Spaces offer some of the same solutions that Fleets do, namely they are also ephemeral in nature. But Spaces are also different. They bring in an audio component, which is a different medium. They also offer the ability for creators to different forms of monetization and interactions that weren’t available before.
To Kill or Shelf?
So do you completely kill a feature, or do you put it on a back-burner and let it ride?
Twitter decided to kill off the feature. This is certainly the cleanest way to do it. No code to maintain or bugs to mess around with. But also no chance that your users will continue to adopt it or find interesting ways to use it.
I’ve done this as well. When a feature wasn’t working, we’ve killed it. It is a very hard decision, especially when so much work has gone into it. It’s easy to get caught up in the sunk cost fallacy.
On the other hand, we’ve also let features ride, even when we’re not adding to them. Just because it’s not actively being developed doesn’t mean it’s not adding value to users and to the business. And we can always come back to it to decide if we want to invest or kill it.
We’ve also done this (and are doing this now). I look regularly at our features, especially ones we aren’t actively developing. Some of them have taken on new life for some of our users, and we revisit them to decide if we should invest in them. And others we actively decide if we need to pull them from the code (which we also do regularly).
So don’t let anyone tell you it’s all or nothing. You have to develop it or kill it. It’s rarely so black and white in my experience. Maybe in theory. But in practice, and out here in the real world, there is a lot of gray area. And that’s where we live as product teams and product managers and designers.
Right or Wrong?
So is Twitter right or wrong to kill Fleets? Without all the information, it’s hard to say. It’s always sad to see interesting features bite the dust. When it’s in favor of better things, I think we can all get on board. The risk is when companies go the way of Google, and build things only to kill them in a few months much to the dismay of all of us who use them. Then we stop trusting anything you do. Experiments are fine, but if everything is an experiment you are going to kill, then something is wrong.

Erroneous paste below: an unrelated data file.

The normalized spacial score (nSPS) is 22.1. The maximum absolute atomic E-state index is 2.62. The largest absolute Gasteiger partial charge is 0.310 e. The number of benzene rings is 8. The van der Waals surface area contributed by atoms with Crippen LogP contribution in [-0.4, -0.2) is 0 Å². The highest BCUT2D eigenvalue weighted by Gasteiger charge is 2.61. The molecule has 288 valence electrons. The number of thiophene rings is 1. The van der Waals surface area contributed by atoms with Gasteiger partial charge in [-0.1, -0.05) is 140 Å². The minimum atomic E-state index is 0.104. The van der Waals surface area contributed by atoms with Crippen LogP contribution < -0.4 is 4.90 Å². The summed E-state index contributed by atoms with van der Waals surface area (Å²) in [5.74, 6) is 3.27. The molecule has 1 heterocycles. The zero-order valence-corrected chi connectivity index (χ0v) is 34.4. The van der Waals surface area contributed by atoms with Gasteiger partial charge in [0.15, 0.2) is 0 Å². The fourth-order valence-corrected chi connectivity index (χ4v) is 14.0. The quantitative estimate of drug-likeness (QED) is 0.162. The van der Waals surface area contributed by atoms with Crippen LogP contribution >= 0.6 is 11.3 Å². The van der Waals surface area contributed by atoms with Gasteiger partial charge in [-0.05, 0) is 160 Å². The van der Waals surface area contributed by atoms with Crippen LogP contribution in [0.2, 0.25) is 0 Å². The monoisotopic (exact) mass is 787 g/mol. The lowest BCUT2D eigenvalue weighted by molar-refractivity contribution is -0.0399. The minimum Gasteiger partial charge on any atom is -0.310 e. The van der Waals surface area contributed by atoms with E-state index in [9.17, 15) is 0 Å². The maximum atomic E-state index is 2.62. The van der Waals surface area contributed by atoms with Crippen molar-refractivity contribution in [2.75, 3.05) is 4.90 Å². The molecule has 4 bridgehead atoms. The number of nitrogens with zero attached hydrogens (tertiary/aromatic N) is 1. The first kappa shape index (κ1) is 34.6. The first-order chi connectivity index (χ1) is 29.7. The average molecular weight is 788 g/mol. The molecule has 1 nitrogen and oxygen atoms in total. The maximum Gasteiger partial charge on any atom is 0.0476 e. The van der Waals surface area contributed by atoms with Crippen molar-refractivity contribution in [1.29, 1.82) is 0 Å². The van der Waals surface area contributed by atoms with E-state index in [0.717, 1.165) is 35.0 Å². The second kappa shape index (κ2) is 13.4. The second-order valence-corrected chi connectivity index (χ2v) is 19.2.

Other Good Links
Creating the Future of Work (article) - You know I’m a fan of reimagining how we work, and this is a long read about just that. “The idea that everything stays the same except for a few changes around the edges caused every incumbent to lose in the face of step-function change. The ideas in this essay might not be the best experiments to run and the suggestions might even sound ridiculous, but whatever you do next make sure to change a lot because employees, customers, and shareholders are all changing.”
Managing Burnout in A Design and Product Career: A Conversation with Carien Moolman (podcast) - Burnout-chronic workplace stress that hasn't been successfully managed-is becoming more and more common. But what can we do about it? In this episode, we talk with experience designer Carien Moolman about her experience with burnout. We discuss the 3 predictors of burnout and what each of us needs to overcome and avoid burnout in our careers. We also talk tips and tricks for avoiding burnout as product people.
AI Designs Quantum Physics Experiments beyond What Any Human Has Conceived (article) - This is my kind of science (or science fiction). Artificial intelligence pushes the boundaries in areas we couldn’t even conceive. “Originally built to speed up calculations, a machine-learning system is now making shocking progress at the frontiers of experimental quantum physics.”